The contribution of Stuart Hall and Ulrich Beck to the sociological understanding of contemporary society
He was born in the year 1932 in the Jamaican city of Kingston. Many scholars have termed him as a genius and an academic giant in the field of sociology. He is remembered as among the founders of the popular British movement of the mid 1960’s which went by the name “British Cultural Studies”. In the movement, Hall viewed Britain as a country that is incessantly in conflict with itself and other nations of the world on such matters as freedom of speech, rule of law and freedom of conscience (Curtis, 2006). He was also cynical about the British culture which he viewed as one that was marred with Euro scepticism and racialism. To him, Britain was still haunted by the spirits of the slave trade and the other evils that characterised the human species in the 17th and 18th centuries. According to him, his days at the University of Oxford gave him a lot of experiences concerning the British view of the society. The rise of capitalism, bourgeoisie classes, violation of human, civil liberties and the violation of consumer rights.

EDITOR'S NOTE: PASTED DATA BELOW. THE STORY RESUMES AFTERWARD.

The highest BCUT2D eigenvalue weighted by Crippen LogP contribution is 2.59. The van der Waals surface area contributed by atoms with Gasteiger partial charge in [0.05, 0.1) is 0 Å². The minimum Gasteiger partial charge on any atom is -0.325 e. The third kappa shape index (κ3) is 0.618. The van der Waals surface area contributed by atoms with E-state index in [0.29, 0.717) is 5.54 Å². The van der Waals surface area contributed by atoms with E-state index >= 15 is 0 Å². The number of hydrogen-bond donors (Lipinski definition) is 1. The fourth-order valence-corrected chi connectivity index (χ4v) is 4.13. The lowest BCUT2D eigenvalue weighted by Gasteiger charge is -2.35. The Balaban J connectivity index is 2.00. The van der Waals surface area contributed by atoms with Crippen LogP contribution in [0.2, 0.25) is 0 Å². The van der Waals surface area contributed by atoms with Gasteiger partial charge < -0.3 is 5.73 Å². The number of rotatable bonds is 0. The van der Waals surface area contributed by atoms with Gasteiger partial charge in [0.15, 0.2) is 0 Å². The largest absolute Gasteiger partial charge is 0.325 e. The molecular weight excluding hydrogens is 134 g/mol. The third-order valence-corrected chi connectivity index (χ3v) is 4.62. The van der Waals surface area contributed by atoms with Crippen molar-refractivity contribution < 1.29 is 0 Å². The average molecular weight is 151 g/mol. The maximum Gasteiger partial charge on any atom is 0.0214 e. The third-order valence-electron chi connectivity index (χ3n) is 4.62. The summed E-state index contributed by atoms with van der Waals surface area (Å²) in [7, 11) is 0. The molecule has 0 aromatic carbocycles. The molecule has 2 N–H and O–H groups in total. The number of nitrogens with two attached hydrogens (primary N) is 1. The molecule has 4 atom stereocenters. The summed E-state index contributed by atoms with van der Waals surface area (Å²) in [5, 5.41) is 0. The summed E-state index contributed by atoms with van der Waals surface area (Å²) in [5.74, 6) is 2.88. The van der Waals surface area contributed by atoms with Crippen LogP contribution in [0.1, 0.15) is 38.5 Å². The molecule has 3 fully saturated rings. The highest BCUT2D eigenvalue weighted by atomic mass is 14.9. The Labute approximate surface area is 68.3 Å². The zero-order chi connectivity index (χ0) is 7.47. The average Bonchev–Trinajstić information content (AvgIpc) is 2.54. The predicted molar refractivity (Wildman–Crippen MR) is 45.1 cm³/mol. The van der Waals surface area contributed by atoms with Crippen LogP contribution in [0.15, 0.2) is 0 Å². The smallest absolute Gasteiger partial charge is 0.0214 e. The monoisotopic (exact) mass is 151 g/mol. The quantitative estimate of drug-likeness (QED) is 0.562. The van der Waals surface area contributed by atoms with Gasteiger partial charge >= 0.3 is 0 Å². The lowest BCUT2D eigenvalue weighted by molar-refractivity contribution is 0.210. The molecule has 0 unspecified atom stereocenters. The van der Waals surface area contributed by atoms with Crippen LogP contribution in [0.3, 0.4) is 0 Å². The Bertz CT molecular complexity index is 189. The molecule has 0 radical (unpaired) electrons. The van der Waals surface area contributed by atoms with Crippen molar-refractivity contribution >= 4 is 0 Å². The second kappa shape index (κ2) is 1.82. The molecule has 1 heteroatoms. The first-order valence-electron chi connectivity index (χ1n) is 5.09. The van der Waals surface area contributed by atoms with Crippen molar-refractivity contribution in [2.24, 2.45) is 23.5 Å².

Hall published many writings on the crucial area of social justice and was one of the founders of cultural studies. One of his greatest ideas was to have a society that was educated, open, transparent, and able to access all social amenities without any restriction. Hall had the gift of playing around with the human dialect as he interacted with them on a day-to-day basis (Frantz, 1986). Concerning racialism, Hall in his writings posited that it brings out a dichotomy between the thoughts of various races of people and also affects the cultural values of that society. Hall continued to state that cultural values of the various categories of people have a bug role to play in the political climate of the country that they live in. Thus, in Britain, the differences between the whites and blacks had a role to play in the way in which the whites treated the blacks.